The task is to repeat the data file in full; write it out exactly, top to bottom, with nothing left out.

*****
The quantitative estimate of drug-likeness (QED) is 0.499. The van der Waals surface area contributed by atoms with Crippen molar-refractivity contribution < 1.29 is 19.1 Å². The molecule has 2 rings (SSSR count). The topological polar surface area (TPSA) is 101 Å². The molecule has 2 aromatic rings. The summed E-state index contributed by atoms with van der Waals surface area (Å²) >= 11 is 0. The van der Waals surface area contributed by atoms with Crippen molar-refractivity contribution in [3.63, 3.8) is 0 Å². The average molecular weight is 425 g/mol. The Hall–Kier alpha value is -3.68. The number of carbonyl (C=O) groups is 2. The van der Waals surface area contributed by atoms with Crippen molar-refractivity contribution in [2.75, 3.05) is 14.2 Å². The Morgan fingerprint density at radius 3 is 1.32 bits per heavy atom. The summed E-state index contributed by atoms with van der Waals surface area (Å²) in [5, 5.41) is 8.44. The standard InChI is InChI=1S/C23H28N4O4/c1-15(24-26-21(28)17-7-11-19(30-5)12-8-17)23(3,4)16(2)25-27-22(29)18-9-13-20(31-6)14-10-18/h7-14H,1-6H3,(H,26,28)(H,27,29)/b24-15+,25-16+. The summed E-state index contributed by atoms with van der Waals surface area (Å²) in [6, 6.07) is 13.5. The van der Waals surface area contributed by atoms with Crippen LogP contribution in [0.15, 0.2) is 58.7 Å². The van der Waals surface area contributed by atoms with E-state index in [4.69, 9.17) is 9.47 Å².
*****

The quantitative estimate of drug-likeness (QED) is 0.499. The van der Waals surface area contributed by atoms with Crippen molar-refractivity contribution < 1.29 is 19.1 Å². The molecule has 2 rings (SSSR count). The topological polar surface area (TPSA) is 101 Å². The molecule has 2 aromatic rings. The summed E-state index contributed by atoms with van der Waals surface area (Å²) >= 11 is 0. The van der Waals surface area contributed by atoms with Crippen molar-refractivity contribution in [3.63, 3.8) is 0 Å². The average molecular weight is 425 g/mol. The Hall–Kier alpha value is -3.68. The number of carbonyl (C=O) groups is 2. The van der Waals surface area contributed by atoms with Crippen molar-refractivity contribution in [2.75, 3.05) is 14.2 Å². The Morgan fingerprint density at radius 3 is 1.32 bits per heavy atom. The summed E-state index contributed by atoms with van der Waals surface area (Å²) in [5, 5.41) is 8.44. The standard InChI is InChI=1S/C23H28N4O4/c1-15(24-26-21(28)17-7-11-19(30-5)12-8-17)23(3,4)16(2)25-27-22(29)18-9-13-20(31-6)14-10-18/h7-14H,1-6H3,(H,26,28)(H,27,29)/b24-15+,25-16+. The summed E-state index contributed by atoms with van der Waals surface area (Å²) in [6, 6.07) is 13.5. The van der Waals surface area contributed by atoms with Crippen LogP contribution in [0.15, 0.2) is 58.7 Å². The van der Waals surface area contributed by atoms with E-state index in [4.69, 9.17) is 9.47 Å².